Clinical trials are indicating that the action of saw palmetto to boost nitric oxide in penile blood vessels is a significant factor for helping erectile function. It is well-known that older men can suffer a decline in sexual function involving loss of libido or difficulty obtaining an erection. This is often attributed to decreased blood flow to erectile tissue due to narrowing of the arteries. Although the activity of saw palmetto to increase inducible nitric oxide synthase is still being explored in studies, it would explain the significant reports of improved pelvic circulation and sexual function by men receiving saw palmetto in research trials.5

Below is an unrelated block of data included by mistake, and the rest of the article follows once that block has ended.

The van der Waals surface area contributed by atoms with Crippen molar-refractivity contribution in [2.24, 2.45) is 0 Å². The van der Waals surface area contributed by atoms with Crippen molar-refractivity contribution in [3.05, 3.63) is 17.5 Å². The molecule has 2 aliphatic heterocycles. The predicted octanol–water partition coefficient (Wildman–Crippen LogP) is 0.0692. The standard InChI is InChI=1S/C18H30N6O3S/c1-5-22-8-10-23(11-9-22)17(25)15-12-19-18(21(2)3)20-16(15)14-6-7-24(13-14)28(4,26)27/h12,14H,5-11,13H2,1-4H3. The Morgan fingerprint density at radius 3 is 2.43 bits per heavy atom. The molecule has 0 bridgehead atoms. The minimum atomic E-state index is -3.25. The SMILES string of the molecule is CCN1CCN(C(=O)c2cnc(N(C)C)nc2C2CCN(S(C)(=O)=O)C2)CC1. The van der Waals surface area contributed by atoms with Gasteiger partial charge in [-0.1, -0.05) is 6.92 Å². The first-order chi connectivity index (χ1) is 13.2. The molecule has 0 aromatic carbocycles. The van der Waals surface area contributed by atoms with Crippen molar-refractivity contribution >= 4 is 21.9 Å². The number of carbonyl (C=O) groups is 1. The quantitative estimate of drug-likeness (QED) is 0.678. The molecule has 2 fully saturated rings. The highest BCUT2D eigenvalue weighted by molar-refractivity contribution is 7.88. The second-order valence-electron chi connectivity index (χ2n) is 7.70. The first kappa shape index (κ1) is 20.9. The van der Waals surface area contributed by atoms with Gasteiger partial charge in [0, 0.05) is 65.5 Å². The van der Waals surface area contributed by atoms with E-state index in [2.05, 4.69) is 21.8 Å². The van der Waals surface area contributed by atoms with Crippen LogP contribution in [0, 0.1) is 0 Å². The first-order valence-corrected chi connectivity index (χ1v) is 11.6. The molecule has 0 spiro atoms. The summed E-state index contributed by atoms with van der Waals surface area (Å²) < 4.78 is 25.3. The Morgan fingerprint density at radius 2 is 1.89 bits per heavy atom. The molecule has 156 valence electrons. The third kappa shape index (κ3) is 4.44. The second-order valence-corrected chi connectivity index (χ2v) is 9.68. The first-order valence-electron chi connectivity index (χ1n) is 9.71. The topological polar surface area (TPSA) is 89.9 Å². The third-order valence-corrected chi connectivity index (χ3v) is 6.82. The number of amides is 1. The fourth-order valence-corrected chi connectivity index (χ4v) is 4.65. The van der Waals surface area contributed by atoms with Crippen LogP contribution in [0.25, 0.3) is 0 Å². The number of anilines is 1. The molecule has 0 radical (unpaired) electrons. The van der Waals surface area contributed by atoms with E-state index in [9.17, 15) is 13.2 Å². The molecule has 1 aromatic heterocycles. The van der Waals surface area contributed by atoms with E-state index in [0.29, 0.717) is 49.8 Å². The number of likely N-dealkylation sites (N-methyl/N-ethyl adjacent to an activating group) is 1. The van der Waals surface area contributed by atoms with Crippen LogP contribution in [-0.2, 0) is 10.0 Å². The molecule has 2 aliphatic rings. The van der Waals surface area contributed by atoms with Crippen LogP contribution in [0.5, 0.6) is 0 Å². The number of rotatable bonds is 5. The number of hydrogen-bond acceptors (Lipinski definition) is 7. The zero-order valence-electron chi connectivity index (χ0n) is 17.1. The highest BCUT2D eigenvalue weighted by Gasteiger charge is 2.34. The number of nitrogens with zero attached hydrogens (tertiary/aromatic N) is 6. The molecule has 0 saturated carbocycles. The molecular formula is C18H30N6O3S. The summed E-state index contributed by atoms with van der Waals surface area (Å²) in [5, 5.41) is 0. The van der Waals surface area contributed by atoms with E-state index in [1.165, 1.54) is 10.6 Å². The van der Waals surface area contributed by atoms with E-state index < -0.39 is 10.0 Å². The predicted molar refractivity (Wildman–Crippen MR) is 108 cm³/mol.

Numerous clinical studies with thousands of men have documented that the benefits of saw palmetto can build over time: One study published in the New England Journal of Medicine found that sexual function was significantly improved during the second year of two years taking saw palmetto. Men taking saw palmetto were checked at six, twelve, and 24 months and at each stage their quality of life and sexual functions improved more, while prostate symptoms continued to decrease over two years. Compare this to the common drug finasteride (Proscar) which causes erectile dysfunction for about 5% of users. This report suggested that saw palmetto is generally most effective for moderate versus very advanced symptoms.6